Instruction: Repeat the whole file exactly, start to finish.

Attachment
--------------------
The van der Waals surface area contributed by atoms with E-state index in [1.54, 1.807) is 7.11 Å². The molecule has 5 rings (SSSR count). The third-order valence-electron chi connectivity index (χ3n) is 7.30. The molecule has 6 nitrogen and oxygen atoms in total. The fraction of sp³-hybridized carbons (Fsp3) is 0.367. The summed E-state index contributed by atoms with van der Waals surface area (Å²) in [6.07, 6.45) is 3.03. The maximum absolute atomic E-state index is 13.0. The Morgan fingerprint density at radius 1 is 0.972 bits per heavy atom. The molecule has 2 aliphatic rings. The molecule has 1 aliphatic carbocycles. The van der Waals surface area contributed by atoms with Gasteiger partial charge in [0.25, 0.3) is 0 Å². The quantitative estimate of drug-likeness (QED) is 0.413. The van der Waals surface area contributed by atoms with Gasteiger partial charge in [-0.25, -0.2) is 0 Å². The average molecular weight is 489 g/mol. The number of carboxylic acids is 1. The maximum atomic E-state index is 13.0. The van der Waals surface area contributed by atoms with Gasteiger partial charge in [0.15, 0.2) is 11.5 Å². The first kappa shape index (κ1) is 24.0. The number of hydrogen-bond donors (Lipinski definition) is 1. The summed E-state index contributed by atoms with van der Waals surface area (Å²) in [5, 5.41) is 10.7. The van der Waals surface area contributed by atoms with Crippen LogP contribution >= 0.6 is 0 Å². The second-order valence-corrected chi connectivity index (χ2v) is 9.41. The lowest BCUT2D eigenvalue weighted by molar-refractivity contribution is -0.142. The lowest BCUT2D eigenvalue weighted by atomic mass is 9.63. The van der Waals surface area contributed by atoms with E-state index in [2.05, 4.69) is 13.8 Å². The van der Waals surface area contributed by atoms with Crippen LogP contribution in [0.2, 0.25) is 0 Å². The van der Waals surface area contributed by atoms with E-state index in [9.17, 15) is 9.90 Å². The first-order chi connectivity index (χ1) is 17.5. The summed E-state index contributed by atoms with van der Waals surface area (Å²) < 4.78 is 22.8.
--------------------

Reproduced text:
The van der Waals surface area contributed by atoms with E-state index in [1.54, 1.807) is 7.11 Å². The molecule has 5 rings (SSSR count). The third-order valence-electron chi connectivity index (χ3n) is 7.30. The molecule has 6 nitrogen and oxygen atoms in total. The fraction of sp³-hybridized carbons (Fsp3) is 0.367. The summed E-state index contributed by atoms with van der Waals surface area (Å²) in [6.07, 6.45) is 3.03. The maximum absolute atomic E-state index is 13.0. The Morgan fingerprint density at radius 1 is 0.972 bits per heavy atom. The molecule has 2 aliphatic rings. The molecule has 1 aliphatic carbocycles. The van der Waals surface area contributed by atoms with Gasteiger partial charge in [0.25, 0.3) is 0 Å². The quantitative estimate of drug-likeness (QED) is 0.413. The van der Waals surface area contributed by atoms with Gasteiger partial charge in [-0.25, -0.2) is 0 Å². The average molecular weight is 489 g/mol. The number of carboxylic acids is 1. The maximum atomic E-state index is 13.0. The van der Waals surface area contributed by atoms with Gasteiger partial charge in [0.15, 0.2) is 11.5 Å². The first kappa shape index (κ1) is 24.0. The number of hydrogen-bond donors (Lipinski definition) is 1. The summed E-state index contributed by atoms with van der Waals surface area (Å²) in [5, 5.41) is 10.7. The van der Waals surface area contributed by atoms with Crippen LogP contribution >= 0.6 is 0 Å². The second-order valence-corrected chi connectivity index (χ2v) is 9.41. The lowest BCUT2D eigenvalue weighted by molar-refractivity contribution is -0.142. The lowest BCUT2D eigenvalue weighted by atomic mass is 9.63. The van der Waals surface area contributed by atoms with E-state index in [2.05, 4.69) is 13.8 Å². The van der Waals surface area contributed by atoms with Crippen LogP contribution in [0.2, 0.25) is 0 Å². The van der Waals surface area contributed by atoms with E-state index in [9.17, 15) is 9.90 Å². The first-order chi connectivity index (χ1) is 17.5. The summed E-state index contributed by atoms with van der Waals surface area (Å²) < 4.78 is 22.8.